People gathered at the Keller ISD school board meeting Thursday night to demand the Keller High School mascot be changed from the Indians. But parents and alumni pushed back.
Those trying to keep the mascot say it’s part of Keller tradition, meant to honor the area’s Native American history.
“We want our school left alone. We want our pride left alone,” said Teri Owens, who graduated as an Indian in 1982. But members of the Society of Native Nations said such a mascot has negative effects and teaches stereotypes.
“It must be changed,” said Arthur Red Cloud. “The name, the headress, everything has to be changed.”
Diana Parton takes pride in her Native American heritage.”I am a citizen of Cahto Nation, and I am a descendant of Yuchi nation,” Parton said.
She and friend Yolanda Blue Horse don’t see that pride reflected in the name and mascot the Keller Indians. Blue Horse said she was deeply offended by what she saw at a recent Keller football game, from cheerleader uniforms to fans doing the “tomahawk chop” in the crowd.
“Our dress, our regalia, the way our ancestors dressed is very sacred to us, very sacred,” Blue Horse said. “If I feel this way, if I feel hurt, if I feel misrepresented, if I know that this is not the way I was raised of who my people are, how does a child feel, who is in the years of self-identity?”
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It’s been a long fight to change Native American mascots across the country. In recent months, Blue Horse and Parton watched as Confederate names were changed in quick succession and wondered why their case is different.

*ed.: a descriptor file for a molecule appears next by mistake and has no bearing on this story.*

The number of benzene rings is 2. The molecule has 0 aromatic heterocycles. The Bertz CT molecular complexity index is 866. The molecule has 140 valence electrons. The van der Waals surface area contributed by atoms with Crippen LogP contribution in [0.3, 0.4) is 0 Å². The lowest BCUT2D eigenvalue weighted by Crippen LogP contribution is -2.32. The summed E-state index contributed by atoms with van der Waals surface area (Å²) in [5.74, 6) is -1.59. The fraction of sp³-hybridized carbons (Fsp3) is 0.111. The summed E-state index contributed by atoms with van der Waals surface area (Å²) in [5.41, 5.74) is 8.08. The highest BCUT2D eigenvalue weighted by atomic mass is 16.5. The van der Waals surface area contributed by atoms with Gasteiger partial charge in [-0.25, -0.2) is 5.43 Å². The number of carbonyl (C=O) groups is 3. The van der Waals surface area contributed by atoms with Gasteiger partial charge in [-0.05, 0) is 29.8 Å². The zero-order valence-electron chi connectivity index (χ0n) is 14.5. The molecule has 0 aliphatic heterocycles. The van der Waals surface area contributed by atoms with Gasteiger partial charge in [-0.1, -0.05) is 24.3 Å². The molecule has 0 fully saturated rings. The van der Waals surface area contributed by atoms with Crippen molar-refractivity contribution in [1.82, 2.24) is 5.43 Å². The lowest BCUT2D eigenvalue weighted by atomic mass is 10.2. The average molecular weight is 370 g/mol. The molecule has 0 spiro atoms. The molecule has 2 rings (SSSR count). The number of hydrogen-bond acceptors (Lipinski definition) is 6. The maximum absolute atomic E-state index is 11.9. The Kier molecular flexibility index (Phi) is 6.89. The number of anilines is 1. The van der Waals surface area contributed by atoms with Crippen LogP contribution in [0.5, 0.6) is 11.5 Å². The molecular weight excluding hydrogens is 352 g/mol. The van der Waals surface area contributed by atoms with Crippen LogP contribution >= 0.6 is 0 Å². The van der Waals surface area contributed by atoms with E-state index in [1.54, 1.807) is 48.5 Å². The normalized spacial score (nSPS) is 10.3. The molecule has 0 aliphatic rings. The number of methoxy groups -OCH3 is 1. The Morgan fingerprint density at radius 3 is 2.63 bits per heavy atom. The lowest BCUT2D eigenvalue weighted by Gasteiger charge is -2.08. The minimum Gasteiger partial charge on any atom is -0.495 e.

“I believe that we are still the only minority that it’s OK to make fun of and to stereotype and to caricature,” Parton said. But Keller Indians supporters say the mascot of 75 years has never been about disrespect.
“In the early settlement here, Indians were settled with the community,” said Keller graduate Larry Owens. “I think that Keller Indians actually honor bravery and stand for bravery.”
An organizer for the alumni who want to keep the mascot told NBC 5 he’s hoping to plan a cultural day to educate the community on Native American history in North Texas.
It is not clear where the controversy heads from here. The school board must approve any change in the mascot and the issue has not been placed on its agenda.